What do the RMT and NEU strikes have in common with the UCU? Not a lot, unfortunately.

a picture of a trade union rally with RMT leader Mick Lynch, UCU leader Jo Grady and NEU leader Mary Bousted
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Two trade unions have announced further strikes, as a third stages walkouts across England and Wales. These are from the National Union of Rail, Maritime and Transport Workers (RMT), the University and College Union (UCU), and the National Education Union (NEU). However, while two unions’ actions are an escalation, the other’s appears to be trying to cover its own mistakes. It shows that far from being a united movement, trade unions in the UK have a difficult disparity between them.

RMT: walkouts on the Underground

The RMT has said that its members on the London Underground will strike on 15 March. As the Canary previously reported, Transport for London (TfL) is attacking tube workers’ pay and conditions. This is because its revenue collapsed during the coronavirus (Covid-19) pandemic. Then, the Tory government gave it some cash – but the money came with conditions. The RMT says that the government and TfL will force through:

  • 600 job losses.
  • A worsening of the work-life balance for staff, with managers being empowered to make shift changes at the last minute.
  • Around a 30% cut in people’s pensions.

If TfL doesn’t do this, the Tories will cut its funding. However, the RMT says the company should not cave in to government demands. It previously said:

The Mayor and TfL should stand firmly with their workers, the people who kept London’s transport services moving during the pandemic. Instead, they are allowing London Underground managers to cut jobs and undermine employment conditions on the Tube and they continue to indulge the government’s spiteful raid on the TfL pension scheme.

So, it has been left with no choice but to strike. The action comes after the government and TfL delayed making a decision about pensions specifically until 17 March. RMT London Underground workers will join their colleagues in the rail sector, who are walking out during March and April as well.

Meanwhile, another union has announced a further strike date. However, this one is not quite as it seems.

UCU: to strike or not to strike?

The UCU has been behaving rather oddly of late. First, and as the Canary previously reported, it paused its strikes at universities in February and the first two days of March. The UCU claimed this was due to “significant progress” in talks over pay and pensions with university bosses. General secretary Jo Grady further said the pausing of strikes was to:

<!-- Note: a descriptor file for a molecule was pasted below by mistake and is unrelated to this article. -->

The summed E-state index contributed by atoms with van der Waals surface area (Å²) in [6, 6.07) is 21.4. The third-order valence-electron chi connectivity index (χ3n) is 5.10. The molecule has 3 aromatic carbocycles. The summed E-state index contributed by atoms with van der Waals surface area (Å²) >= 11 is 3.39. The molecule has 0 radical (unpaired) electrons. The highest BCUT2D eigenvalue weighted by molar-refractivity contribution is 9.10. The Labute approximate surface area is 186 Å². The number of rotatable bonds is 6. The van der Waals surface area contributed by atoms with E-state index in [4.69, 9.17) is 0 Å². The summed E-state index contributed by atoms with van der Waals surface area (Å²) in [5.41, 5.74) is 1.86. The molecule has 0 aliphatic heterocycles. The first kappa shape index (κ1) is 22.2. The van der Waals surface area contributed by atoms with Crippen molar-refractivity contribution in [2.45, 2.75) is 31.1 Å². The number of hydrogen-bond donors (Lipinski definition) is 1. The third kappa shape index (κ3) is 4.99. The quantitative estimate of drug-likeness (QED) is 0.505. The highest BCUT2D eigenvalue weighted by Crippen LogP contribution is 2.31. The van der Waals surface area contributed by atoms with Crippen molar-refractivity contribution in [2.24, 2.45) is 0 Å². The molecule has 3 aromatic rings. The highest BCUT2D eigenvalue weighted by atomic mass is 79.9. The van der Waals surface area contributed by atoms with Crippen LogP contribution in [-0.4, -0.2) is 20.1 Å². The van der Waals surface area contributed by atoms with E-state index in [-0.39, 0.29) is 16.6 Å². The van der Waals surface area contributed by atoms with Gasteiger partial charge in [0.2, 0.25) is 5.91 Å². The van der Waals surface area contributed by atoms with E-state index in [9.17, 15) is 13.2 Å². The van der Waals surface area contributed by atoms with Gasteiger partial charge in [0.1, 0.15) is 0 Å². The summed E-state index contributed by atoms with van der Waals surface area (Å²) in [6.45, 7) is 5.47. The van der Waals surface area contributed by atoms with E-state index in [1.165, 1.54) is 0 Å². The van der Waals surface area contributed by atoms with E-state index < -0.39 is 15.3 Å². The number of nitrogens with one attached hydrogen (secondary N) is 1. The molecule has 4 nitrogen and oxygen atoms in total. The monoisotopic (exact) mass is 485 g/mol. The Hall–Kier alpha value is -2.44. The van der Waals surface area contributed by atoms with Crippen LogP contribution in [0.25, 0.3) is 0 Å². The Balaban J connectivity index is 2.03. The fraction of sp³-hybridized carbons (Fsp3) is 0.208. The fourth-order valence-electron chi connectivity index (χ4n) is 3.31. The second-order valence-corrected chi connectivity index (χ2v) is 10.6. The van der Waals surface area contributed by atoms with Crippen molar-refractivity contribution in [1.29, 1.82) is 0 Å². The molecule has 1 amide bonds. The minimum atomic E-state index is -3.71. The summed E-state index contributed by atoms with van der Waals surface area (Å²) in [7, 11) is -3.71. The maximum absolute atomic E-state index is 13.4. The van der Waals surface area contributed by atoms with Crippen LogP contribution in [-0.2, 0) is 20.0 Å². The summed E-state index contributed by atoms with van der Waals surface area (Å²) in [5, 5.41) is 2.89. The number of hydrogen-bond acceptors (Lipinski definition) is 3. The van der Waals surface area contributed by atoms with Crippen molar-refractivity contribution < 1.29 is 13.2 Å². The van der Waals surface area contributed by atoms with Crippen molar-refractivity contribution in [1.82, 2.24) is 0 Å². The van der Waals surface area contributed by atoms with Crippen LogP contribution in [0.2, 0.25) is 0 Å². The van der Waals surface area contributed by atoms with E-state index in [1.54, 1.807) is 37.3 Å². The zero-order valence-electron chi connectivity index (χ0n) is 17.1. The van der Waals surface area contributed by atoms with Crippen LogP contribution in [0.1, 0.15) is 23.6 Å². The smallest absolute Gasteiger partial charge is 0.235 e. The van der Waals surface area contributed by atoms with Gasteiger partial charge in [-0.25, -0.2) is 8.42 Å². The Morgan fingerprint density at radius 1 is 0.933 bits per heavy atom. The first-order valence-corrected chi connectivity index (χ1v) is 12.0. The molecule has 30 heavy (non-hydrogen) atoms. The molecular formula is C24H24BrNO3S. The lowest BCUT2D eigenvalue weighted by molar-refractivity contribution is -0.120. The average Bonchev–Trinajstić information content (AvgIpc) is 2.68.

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enable us to hold intensive negotiations with the aim of delivering a final agreement

However, this hasn’t panned out. Instead, national university bosses have decided to impose their pay offer without UCU agreement. As the union wrote:

the employer chose to put out their pay offer and make it clear that it is final and that universities can implement the initial element of that pay offer. We need to be absolutely crystal clear, this is not a pay offer that has been agreed with us as a union, or any of the other unions involved in the negotiations.

The UCU claimed it has made progress in other areas. However, the union caving over strikes leading to bosses taking the piss was always going to end badly. As lecturer Philip Proudfoot tweeted:

So, the UCU has made an about-face and will be striking during March as previously planned, plus on an additional date of 15 March.

Trusting capitalists is a fool’s game

Meanwhile, the UCU’s counterparts in the NEU also tabled a similar plan – that it would call off strikes if the government made a “serious” pay offer to it. However, it wasn’t caught napping. The government failed to make an offer. So, the strikes are still on. NEU members will be walking out in different parts of England and Wales on 1, 2 and 3 March.

The situation with these three unions shows the disparity that exists in the broader movement. While some unions like the RMT won’t have it, others – like the UCU – appear all too willing to give a little when bosses won’t reciprocate the gesture. If trade unions should know anything, it’s that capitalists cannot be trusted. The RMT knows this – but it appears the UCU needs to up its game.

Featured image via Nick Efford – Wikimedia, resized to 770×403 under licence CC BY-SA 2.0, Politics JOE – YouTube, the UCU – YouTube and the NEU – YouTube

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